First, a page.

Remembering 9/11


September 11, 2001. A day I will never forget. I was barely 18 years old and serving in the United States Army. I was terrified. I was a child. A child that had sworn to protect and defend this nation, even if it cost my life.

If I’m being honest, it was the moment that we witnessed the planes crashing into the World Trade Center and the Pentagon that I realized how tremendous of a sacrifice I had made. I hadn’t previously thought about how monumental it is for anyone to raise their right hand and make such declarations. I will support and defend the Constitution of the United States against all enemies, foreign and domestic (an excerpt from the enlistment oath).

I remember sitting in the classroom of our Advanced Individual Training waiting for class to start. The Army is never late. We were wondering what was going on. My classmates started getting called out of the classroom individually and then someone turned on the television.

We all gasped in horror.

Our classmates were being called out of the classroom because they were potentially affected by the terrorist attacks. We were all instructed to head back to our company so we could gear up in case we were needed. No one talked, but you could feel the fear in the air. We were all afraid, but we now knew what enlistment meant.

This day catapulted us into years of wars, that still hasn’t ended. This day became a national day of mourning. This day set America on high alert. This day is still traumatic for many. Here we are years later, and I still get tremors when I think about this day.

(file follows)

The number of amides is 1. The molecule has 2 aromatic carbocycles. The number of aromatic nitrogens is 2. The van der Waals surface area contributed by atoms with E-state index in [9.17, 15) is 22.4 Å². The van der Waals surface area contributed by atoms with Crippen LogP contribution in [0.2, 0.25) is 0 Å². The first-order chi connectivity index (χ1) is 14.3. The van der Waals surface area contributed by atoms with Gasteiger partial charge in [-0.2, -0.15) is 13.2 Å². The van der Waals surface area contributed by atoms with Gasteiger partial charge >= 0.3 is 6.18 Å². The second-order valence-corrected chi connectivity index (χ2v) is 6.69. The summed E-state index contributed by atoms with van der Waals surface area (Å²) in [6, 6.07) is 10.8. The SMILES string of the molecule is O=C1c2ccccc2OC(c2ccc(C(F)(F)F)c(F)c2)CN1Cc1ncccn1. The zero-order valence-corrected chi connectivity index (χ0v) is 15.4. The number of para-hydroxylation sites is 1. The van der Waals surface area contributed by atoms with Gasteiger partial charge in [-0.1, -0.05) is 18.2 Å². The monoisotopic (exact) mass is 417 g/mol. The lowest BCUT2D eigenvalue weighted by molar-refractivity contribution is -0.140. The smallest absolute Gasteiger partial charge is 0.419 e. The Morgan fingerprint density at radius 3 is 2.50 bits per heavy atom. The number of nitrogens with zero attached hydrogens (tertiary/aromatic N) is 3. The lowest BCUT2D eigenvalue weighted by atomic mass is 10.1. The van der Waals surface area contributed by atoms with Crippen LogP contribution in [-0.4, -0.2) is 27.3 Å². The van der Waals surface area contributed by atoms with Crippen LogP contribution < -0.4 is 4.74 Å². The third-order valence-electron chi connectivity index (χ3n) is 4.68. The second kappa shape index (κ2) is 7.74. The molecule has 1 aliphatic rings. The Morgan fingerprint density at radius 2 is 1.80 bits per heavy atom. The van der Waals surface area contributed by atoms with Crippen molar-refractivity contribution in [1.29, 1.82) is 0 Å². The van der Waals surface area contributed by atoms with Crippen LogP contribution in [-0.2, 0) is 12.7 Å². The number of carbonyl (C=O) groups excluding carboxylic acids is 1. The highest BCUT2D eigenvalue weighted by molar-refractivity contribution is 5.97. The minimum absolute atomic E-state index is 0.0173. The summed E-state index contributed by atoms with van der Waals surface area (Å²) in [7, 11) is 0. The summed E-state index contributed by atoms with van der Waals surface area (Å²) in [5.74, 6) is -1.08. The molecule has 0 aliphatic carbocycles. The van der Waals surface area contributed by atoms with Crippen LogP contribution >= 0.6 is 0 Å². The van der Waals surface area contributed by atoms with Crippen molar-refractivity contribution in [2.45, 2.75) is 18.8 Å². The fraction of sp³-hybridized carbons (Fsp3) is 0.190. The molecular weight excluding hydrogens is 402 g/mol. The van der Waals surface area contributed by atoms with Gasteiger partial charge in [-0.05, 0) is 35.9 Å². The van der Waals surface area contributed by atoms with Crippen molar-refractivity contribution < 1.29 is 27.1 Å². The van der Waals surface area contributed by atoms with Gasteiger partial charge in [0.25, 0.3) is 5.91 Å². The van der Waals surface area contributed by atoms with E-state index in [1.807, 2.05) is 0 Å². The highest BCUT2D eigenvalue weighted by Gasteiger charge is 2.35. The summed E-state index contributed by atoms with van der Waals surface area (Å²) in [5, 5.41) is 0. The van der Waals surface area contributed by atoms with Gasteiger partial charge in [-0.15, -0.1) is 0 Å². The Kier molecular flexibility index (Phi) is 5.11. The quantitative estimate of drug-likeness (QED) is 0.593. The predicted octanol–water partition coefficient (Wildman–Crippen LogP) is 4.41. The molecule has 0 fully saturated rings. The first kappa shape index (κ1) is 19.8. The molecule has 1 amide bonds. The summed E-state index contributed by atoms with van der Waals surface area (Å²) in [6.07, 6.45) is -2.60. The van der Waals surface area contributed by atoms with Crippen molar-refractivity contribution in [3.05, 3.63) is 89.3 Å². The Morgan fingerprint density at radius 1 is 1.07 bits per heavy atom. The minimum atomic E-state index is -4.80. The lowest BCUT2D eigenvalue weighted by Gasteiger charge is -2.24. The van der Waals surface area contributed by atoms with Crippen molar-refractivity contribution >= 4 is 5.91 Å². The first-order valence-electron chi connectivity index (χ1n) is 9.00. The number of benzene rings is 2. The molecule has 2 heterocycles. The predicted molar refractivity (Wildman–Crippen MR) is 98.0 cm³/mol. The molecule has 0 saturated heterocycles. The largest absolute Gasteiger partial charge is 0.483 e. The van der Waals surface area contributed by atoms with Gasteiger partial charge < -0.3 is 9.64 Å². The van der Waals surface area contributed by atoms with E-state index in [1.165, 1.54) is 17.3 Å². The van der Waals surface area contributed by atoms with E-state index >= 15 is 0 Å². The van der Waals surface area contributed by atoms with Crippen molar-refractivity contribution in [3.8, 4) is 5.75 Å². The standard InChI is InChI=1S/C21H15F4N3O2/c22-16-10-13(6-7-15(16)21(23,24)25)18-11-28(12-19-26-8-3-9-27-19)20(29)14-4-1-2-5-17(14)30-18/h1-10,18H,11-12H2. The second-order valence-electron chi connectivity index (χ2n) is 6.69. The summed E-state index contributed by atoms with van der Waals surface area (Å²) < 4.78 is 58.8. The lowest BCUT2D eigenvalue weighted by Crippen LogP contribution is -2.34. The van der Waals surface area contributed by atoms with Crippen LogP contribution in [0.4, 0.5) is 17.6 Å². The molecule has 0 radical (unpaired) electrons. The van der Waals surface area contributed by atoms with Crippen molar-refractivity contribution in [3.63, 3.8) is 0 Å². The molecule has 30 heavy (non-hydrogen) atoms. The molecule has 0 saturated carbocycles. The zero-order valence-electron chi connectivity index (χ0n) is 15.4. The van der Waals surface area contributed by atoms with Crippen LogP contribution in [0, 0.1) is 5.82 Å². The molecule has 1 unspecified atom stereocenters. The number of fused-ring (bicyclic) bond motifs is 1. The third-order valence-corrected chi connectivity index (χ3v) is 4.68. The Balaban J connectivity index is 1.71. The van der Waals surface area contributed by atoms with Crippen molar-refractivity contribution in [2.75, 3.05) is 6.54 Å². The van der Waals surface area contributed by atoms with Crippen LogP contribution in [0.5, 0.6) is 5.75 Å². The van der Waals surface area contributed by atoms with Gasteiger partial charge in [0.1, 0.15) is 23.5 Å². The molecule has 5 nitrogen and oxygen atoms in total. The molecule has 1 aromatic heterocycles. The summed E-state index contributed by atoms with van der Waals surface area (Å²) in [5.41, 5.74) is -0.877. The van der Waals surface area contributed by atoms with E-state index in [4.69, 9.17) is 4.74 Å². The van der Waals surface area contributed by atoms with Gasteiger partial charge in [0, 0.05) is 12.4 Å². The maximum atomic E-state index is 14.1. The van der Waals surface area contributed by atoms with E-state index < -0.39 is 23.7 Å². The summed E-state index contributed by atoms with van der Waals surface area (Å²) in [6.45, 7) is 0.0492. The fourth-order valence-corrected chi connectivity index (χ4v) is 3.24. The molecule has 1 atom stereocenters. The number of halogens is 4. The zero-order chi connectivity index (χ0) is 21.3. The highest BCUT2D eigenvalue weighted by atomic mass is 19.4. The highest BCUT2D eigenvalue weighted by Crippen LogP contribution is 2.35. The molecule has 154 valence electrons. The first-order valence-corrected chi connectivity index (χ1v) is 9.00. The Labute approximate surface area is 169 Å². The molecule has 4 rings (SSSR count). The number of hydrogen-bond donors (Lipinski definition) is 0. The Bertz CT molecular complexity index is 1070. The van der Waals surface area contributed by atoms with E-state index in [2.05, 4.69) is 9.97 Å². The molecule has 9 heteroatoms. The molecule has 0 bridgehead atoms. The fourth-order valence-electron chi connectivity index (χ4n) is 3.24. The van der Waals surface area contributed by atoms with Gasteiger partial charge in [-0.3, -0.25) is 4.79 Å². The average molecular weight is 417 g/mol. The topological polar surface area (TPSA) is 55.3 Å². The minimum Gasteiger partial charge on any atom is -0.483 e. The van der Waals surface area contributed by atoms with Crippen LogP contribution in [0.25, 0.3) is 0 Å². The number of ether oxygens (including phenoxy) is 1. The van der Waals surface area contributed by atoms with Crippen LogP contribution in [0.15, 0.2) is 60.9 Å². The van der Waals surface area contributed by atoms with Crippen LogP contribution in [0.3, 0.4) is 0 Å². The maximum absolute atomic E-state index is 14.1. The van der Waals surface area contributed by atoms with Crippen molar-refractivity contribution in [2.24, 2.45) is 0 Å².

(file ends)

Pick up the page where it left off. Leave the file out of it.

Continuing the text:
A day we lost so much.

A day children lost their parents and parents lost their children.

A day that forever changed us.

We don’t often give our first responders and military personnel the thanks and praise that they deserve. Tuesday, September 11, 2001, we watched as you risked your own lives in hope to save another. You went into buildings that were still burning to try to stop more destruction. I can only imagine the courage it took.

Today, I’d like to say thank you.

Thank you for your commitment, thank you for your honor, thank you for your service, and thank you for your many sacrifices. Thank you to the families of these courageous ones that would put their lives on the line to save the rest of us. Thank you to those that still commit to protecting us. 

For the families of the victims of that dreadful day, I know that there isn’t a monument that can be built that can replace what was lost. Please know that we are still grieving with you. We still feel for you. We are still here for you.

With Fort Jackson being one of the largest US Army basic training facilities, we have a very strong military presence in Columbia. As the world remembers this attack on America, send some positive energy to those that have sworn to protect and serve their families.  


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